Jul 2, 2013

Kings and Queens, Princes and Princesses - What do they have to do with us?

When Czar Nicholas II was overthrown in the Russian Revolution, a Chassid by the name of R' Dovid Horodoker was seen crying.  Since life wasn't all that wonderful under the czar, he was asked why he was crying.  He said, because now we've lost a mashal in Chassidic teaching."

It seems to me that the concept of a King is quite important regardless as to what teachings you want to convey, Chassidic or otherwise, because of its centrality in Jewish life.  In our daily brachos we constantly refer to Hashem as "King of the universe." There is Avinu-Malkeinu. What does Hashem as a King mean to us who don't have a human king?

In America there is no king, no royal family, no palace, no ministers.  What is a child who grows up without any concept of royalty whatsoever, to make of a mashal about a king? Why should this be meaningful to him?

If, as in some cases, the mashal can be told just as well about someone who is not a king, then it doesn't matter.  But if you want to convey the majesty and omnipotence of a king, this has no counterpart in real life. And isn't that what a mashal is meant to be, an example taken from a person's daily life which he can readily relate to?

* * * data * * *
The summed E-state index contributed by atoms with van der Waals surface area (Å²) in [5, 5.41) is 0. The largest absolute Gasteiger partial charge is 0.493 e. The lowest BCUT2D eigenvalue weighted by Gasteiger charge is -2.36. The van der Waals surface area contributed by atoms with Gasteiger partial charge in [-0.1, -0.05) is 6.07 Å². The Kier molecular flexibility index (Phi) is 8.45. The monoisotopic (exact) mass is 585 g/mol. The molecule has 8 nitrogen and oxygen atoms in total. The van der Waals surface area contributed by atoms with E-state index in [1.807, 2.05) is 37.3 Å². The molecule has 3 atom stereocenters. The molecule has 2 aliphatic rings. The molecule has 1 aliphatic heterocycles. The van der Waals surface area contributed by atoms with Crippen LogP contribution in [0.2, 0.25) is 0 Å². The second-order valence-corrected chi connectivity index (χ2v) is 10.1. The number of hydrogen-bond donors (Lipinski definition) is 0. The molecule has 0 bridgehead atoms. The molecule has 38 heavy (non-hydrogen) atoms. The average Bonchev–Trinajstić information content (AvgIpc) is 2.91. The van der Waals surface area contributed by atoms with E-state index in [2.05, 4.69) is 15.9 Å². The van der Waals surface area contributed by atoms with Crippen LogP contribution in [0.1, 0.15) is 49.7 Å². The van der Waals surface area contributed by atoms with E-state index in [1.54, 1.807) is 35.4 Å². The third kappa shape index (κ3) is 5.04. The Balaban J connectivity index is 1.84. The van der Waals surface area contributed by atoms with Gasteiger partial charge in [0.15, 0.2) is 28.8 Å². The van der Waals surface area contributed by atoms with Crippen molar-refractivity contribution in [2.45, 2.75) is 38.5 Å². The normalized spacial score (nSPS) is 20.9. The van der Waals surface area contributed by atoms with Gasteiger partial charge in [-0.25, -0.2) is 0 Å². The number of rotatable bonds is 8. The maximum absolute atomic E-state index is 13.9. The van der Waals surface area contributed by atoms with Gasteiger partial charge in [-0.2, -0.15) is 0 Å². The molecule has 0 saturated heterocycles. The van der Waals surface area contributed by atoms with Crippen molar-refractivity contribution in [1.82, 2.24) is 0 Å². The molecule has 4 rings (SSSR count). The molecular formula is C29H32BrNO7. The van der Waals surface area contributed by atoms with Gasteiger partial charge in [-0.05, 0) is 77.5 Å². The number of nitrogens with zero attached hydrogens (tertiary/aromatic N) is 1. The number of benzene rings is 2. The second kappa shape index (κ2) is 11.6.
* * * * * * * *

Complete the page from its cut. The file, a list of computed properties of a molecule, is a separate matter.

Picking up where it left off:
So if there is no royalty in our lives, meshalim that use it as the centerpiece are useless to us.  Which is why I've been thinking about fairy tales.  After reading one mashal about a king after another recently, it occurred to me that perhaps the hours I spent in my childhood reading fairy tales, were not all wasted after all.  

For those who want to provide only Jewish stories in their homes, there are only a few R' Nachman of Breslov tales about royalty.  I haven't looked through fairy tales recently, but I'm sure there are some (if not many) that can be safely read by frum children which will give them an idea of the glory of the royal palace.  It might be an idea to go through the hundreds of fairy tales out there in order to pick those that align with our values.  In this way, children growing up in today's day and age will have an inkling of what Malchus is about.

1 comment:

  1. Perhaps reading history books, or Jewish historical fiction, would do the job better than stories, where most of the time there are some inappropriate elements. Many stories in the Talks and Tales, a booklet from Chabad for children that was produced for 48 years and was recently republished in full, speak about kings.

    But regardless how much we read about royalty, we will never truly grasp it. So we need a moshol for the moshol. Sorry, but I can't think of a precise one.

    But part of the concept of a melech is kabolas ol, and the Lubavitcher Rebbe chose the moshol of army discipline to a commander-in-chief, etc., to imbue kabolas ol in our times. So that's something.